martes, 9 de junio de 2009

Nanoafoods: No FDA definition yet

The Food and Drug Administration (FDA) already has sufficient authority to assess the safety of nanotechnology - but its regulation is not all to do with size, says Dr Annette McCarthy of the FDA.
Nanotechnology refers to controlling matter at an atomic or molecular scale measured in nanometers, or millionths of millimeters. In the food industry, the technology has a variety of uses including detecting bacteria in packaging, or producing stronger flavors and colorings.
For food manufacturers looking to use nanotechnology, many questions include whether the manufacturing change impacts the identity of a component and whether the change could have any impact on safety.
An official of food additive safety at the FDA’s Center for Food Safety and Applied Nutrition, said: “It’s industry’s responsibility to make sure a product is safe and part of that is making sure that product is regulated.”
So far, however, the FDA has avoided being specific about what nanotechnology is, although it is generally accepted that it refers to particles of around 100 nanometers.“We do not have a definition about what nano size is. We tend to talk more in terms of impact,” official said.
Asked whether consumers could be concerned that the FDA lacks a nanotechnology definition, McCarthy said: “I don’t think so. There are times when 101 nanometers is just as active as 100, so if you put a cut-off on it, it could actually end up being more misleading.” She added that FDA GRAS for nanotech ingredients in food had certainly not been ruled out, but at the moment companies would find it difficult to achieve because the current scientific knowledge is still not deep enough to conclusively prove their safety.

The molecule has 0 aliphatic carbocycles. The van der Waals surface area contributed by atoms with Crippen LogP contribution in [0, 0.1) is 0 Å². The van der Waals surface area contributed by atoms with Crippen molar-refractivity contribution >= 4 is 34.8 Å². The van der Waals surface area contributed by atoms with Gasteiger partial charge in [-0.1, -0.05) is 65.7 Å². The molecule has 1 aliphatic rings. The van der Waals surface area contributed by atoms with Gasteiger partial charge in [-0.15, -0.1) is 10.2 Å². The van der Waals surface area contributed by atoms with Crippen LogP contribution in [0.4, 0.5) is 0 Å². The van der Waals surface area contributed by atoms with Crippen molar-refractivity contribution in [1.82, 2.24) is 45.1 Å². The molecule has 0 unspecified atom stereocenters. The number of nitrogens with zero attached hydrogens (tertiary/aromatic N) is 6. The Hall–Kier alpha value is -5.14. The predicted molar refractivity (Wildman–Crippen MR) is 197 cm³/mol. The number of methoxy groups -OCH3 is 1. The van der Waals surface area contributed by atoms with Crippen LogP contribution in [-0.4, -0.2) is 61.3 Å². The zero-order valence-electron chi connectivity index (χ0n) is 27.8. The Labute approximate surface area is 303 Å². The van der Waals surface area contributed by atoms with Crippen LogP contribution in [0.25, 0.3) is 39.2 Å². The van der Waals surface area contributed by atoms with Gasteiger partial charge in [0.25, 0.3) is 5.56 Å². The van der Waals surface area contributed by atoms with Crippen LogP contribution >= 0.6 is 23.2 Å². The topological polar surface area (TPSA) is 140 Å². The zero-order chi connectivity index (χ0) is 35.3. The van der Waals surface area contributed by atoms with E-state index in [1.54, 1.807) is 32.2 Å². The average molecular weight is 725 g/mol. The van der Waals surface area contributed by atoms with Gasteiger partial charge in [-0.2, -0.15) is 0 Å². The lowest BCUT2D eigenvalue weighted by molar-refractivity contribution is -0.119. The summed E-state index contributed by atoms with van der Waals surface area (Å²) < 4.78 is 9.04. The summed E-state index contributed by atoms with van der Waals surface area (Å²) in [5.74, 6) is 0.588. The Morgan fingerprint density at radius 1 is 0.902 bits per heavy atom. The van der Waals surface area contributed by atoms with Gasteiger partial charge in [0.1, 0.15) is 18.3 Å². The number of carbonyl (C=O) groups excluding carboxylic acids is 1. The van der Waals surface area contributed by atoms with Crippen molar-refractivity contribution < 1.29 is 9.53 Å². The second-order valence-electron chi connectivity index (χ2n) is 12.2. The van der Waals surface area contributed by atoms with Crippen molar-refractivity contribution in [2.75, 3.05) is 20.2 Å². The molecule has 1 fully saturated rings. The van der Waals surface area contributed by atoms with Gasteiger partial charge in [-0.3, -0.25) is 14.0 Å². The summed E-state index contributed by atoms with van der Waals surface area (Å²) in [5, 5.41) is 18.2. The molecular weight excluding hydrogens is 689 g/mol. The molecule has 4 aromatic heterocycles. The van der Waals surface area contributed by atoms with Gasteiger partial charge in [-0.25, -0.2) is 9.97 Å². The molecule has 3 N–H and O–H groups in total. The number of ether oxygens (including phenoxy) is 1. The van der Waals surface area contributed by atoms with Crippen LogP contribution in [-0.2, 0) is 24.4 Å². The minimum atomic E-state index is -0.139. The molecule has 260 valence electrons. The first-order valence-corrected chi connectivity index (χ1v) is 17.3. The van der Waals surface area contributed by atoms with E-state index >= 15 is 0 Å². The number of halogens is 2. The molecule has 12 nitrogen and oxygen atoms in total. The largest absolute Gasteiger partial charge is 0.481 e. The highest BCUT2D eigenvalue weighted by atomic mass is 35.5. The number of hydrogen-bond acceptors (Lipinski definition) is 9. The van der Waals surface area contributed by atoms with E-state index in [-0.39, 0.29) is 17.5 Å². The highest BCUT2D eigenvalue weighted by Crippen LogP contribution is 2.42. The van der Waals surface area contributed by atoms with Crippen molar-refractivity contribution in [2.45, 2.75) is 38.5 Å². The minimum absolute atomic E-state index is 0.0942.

1 comentario:

mauro dijo...

La nanotecnología, la ciencia que manipula átomos y moléculas a una nanoescala (un nanómetro es la milmillonésima parte de un metro), gana cada vez más espacios en la cocina.

A través de la utilización de nanopartículas -que son microscópicos fragmentos parecidos al polvo con diámetros inferiores a 100 nanómetros, es decir la milésima parte del grosor de un cabello humano- la industria de los alimentos está creando productos de consumo diario con nuevos sabores, colores, estructuras y características energéticas y nutritivas.

"Muchos se refieren a la nanotecnología como la ciencia del futuro, pero la realidad es que ya está presente en muchos alimentos de consumo diario", dice a BBC Mundo, Eric Gaffet, Director de Investigación del Centro Nacional de Investigación Científica de Francia.

El término de nanoalimentos, que se refiere a aquellos que contienen nanopartículas, fue utilizado por primera vez por el profesor Dong-Myong Kim en 1998.

Aunque el uso de los nanomateriales en la alimentación se ha ido expandiendo con los años, no están claros los efectos de las nanopartículas sobre la salud, explica Gaffet, quien además es miembro del grupo de investigación sobre nanomateriales de la Academia Europea de las Ciencias.

Tampoco los europeos saben lo que consumen debido a que no hay ninguna directiva que obligue a la industria a informar qué productos contienen estos elementos.